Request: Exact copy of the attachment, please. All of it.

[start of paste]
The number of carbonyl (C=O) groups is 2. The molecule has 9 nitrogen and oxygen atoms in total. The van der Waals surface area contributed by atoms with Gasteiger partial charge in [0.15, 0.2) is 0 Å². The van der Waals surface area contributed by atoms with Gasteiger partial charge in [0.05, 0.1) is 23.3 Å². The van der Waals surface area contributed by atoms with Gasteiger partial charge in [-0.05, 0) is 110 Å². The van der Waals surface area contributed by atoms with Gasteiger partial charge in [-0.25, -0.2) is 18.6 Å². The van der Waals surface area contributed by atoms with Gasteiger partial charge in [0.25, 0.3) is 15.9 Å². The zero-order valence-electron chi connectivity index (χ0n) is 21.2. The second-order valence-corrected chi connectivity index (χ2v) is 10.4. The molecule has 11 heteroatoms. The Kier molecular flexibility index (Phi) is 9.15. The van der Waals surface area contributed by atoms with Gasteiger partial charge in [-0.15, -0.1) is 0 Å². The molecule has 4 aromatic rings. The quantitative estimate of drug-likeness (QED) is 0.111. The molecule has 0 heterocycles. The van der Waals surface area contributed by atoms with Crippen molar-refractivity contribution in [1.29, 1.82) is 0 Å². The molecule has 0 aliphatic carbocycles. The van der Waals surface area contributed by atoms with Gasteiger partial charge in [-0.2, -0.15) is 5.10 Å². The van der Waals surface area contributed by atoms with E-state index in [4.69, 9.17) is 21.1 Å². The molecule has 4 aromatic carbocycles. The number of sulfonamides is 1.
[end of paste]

The number of carbonyl (C=O) groups is 2. The molecule has 9 nitrogen and oxygen atoms in total. The van der Waals surface area contributed by atoms with Gasteiger partial charge in [0.15, 0.2) is 0 Å². The van der Waals surface area contributed by atoms with Gasteiger partial charge in [0.05, 0.1) is 23.3 Å². The van der Waals surface area contributed by atoms with Gasteiger partial charge in [-0.05, 0) is 110 Å². The van der Waals surface area contributed by atoms with Gasteiger partial charge in [-0.25, -0.2) is 18.6 Å². The van der Waals surface area contributed by atoms with Gasteiger partial charge in [0.25, 0.3) is 15.9 Å². The zero-order valence-electron chi connectivity index (χ0n) is 21.2. The second-order valence-corrected chi connectivity index (χ2v) is 10.4. The molecule has 11 heteroatoms. The Kier molecular flexibility index (Phi) is 9.15. The van der Waals surface area contributed by atoms with Gasteiger partial charge in [-0.15, -0.1) is 0 Å². The molecule has 4 aromatic rings. The quantitative estimate of drug-likeness (QED) is 0.111. The molecule has 0 heterocycles. The van der Waals surface area contributed by atoms with Crippen molar-refractivity contribution in [1.29, 1.82) is 0 Å². The molecule has 0 aliphatic carbocycles. The van der Waals surface area contributed by atoms with Gasteiger partial charge in [-0.2, -0.15) is 5.10 Å². The van der Waals surface area contributed by atoms with E-state index in [4.69, 9.17) is 21.1 Å². The molecule has 4 aromatic carbocycles. The number of sulfonamides is 1.